Cardinal Francis Arinze also gave us his engaging first-person account of hearing the pope’s announcement in the Consistory Hall.

 

And finally, here is the dubbed Vatican television footage of the pope announcing his decision to resign.

Where were you when you heard the news and what thoughts went through your mind?

Hog wild! Pope’s Harley gear nabs record prices

Pope greets Harley-Davidson biker after Mass at Vatican

Pope Francis greeting a Harley-Davidson biker as he meets with pilgrims in St. Peter’s Square June 16, 2013. (CNS/Paul Haring)

VATICAN CITY — A Harley-Davidson Dyna Super Glide that Pope Francis put up for auction went for a hefty $326,500 today, demolishing its pre-sale appraisal of $16,000.

The record sale was the hit of the day as hundreds of bidders and spectators attending the Paris auction “erupted into applause when the hammer came down,” according to the Bonhams auction house.

bonhams bike sold price

Bidding was fierce, Bonhams said, and lasted a full six minutes. The 2013 autographed bike went to “a private European buyer” who was bidding over the telephone.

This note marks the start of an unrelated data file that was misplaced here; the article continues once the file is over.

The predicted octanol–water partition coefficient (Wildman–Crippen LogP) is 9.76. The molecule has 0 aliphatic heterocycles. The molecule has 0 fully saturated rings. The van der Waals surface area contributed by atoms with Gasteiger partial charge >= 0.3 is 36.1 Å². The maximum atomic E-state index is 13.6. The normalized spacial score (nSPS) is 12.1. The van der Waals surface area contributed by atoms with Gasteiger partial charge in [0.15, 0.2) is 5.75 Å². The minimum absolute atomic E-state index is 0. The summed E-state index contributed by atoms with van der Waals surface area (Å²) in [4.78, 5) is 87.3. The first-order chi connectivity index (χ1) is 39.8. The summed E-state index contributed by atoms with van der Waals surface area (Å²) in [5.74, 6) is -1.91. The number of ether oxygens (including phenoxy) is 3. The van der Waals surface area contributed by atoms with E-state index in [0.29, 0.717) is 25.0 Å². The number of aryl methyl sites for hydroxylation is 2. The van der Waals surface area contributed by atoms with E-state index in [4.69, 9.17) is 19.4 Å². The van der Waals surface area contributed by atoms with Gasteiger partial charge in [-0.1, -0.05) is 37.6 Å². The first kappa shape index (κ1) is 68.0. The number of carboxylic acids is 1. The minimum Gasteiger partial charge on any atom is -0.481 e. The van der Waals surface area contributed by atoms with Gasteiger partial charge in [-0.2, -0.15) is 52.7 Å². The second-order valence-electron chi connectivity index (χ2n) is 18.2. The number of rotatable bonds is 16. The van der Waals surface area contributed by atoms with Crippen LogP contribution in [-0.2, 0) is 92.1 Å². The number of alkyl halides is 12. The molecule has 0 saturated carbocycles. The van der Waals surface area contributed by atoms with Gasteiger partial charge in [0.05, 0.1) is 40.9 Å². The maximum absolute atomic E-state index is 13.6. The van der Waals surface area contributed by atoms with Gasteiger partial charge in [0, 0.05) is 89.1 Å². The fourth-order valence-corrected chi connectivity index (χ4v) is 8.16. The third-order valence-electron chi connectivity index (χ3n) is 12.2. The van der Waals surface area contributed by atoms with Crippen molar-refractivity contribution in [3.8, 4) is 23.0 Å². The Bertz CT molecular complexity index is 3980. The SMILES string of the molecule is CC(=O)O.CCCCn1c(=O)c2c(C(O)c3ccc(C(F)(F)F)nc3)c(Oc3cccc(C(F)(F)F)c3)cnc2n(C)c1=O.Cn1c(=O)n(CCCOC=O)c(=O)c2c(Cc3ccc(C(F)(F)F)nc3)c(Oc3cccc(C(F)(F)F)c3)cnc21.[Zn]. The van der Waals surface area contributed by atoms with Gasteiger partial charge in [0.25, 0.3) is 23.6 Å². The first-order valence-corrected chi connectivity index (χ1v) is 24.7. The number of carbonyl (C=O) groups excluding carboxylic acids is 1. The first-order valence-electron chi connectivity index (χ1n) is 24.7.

A leather Harley jacket, also signed by the pope, sold for $77,644 to someone “overseas,” meaning, not in Europe. A pre-bid estimate had put the 110th anniversary special edition XL jacket at between $1,400 and $2,000.

bonhams jacket sold price

Seems appraisers didn’t factor in how much papal Harley gear was really worth!

Ben Walker, head of motorcycles at Bonhams, said: “It has to be a world record for a twenty-first century Harley-Davidson and certainly for a Harley-Davidson leather jacket.”

– Bonhams press release

All proceeds will go to benefit the renovation of Caritas Rome’s Fr. Luigi di Liegro shelter and soup kitchen. The money looks like it will provide the final funding needed for the project, which had been $270,000 short of its target.

Msgr. Enrico Feroci, head of Caritas Rome, told Bonhams:

“We are delighted with the results of the sale, which far exceeded any of our expectations.

“We would like to thank Bonhams for their professionalism with handling the motorcycle and for all their efforts in helping us to achieve such an amazing result.”

Hark, the heraldry: cracking the coat-of-arms code

book cover coat of arms

Cover of a new book on the heraldic signs and symbols in the church. (CNS/Carol Glatz)

VATICAN CITY — Have you ever wanted to decipher the mysterious signs and symbols on a coat of arms?